6. How does the VCT hold up in cold weather climates?

    Brian

    • Hello Brian. VCT tile will hold up well in most cold climates. The key is to have a good multiple coat of wax on the floor to protect the tiles from deicing fluids, road salts, and etc. The wax acts as the sacrificial layer. When spring time comes, strip the wax down and apply a few new coats and the tile looks like new again.

  7. Thank you for resonding. The garage does not see any of those items it is used to store my sports cars. The only other concern i have is when the concrete gets cold will it cause the adhesive any adverse effects causing the tiles to come up. Or is it once it is dry and down it is completely bonded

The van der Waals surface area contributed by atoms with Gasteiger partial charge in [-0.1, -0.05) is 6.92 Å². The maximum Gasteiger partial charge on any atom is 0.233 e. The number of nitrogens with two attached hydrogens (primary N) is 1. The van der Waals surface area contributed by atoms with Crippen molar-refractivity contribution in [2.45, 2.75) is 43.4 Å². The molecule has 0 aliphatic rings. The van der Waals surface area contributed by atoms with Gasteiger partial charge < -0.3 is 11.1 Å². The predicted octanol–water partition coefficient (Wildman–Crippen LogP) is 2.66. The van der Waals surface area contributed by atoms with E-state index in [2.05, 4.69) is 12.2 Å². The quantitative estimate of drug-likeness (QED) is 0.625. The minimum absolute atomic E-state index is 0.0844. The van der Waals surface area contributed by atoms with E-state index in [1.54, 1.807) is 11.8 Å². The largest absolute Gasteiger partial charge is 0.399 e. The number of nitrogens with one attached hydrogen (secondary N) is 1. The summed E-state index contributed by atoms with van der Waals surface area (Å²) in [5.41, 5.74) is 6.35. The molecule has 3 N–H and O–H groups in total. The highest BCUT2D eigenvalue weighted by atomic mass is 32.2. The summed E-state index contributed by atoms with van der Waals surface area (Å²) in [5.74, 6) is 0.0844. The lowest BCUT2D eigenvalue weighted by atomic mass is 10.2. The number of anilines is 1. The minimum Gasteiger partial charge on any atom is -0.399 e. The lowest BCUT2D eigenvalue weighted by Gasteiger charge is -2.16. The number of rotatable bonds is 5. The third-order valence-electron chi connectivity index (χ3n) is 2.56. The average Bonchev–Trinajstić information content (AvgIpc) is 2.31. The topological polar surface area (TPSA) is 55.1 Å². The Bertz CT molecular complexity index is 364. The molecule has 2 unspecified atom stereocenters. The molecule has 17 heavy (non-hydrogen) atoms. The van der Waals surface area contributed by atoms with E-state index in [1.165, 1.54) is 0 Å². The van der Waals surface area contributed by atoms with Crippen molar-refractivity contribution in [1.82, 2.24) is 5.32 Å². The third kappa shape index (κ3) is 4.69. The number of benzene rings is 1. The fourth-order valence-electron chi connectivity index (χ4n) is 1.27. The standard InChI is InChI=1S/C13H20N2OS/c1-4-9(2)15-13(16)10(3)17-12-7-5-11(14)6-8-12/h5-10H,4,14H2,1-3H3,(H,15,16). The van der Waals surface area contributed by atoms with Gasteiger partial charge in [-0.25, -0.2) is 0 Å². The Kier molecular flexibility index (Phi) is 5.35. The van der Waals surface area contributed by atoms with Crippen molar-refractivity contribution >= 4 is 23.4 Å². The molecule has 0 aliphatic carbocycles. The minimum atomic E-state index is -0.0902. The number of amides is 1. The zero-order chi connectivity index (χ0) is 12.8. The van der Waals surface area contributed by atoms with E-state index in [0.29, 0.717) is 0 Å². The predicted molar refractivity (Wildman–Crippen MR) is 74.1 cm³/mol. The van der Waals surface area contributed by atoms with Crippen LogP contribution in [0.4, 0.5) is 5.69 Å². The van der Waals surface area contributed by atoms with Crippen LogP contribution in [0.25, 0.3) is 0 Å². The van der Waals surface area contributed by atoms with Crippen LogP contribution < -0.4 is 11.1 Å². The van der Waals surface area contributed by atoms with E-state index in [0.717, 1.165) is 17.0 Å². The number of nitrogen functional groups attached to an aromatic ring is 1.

• You’re welcome Brian. Armstrong makes their S-515 adhesive that is freeze/thaw stable down to 10 degrees F. There are others that manufacture low temp glues as well. It takes a lot of cold to reduce a slab down to those temperatures. Because most garages are attached to the home, it difficult for a slab to get to that low of a temp in most cases.

  8. Minnesota cold? The edge at garage door, how do you seal or protect from snow/ice from seeping in?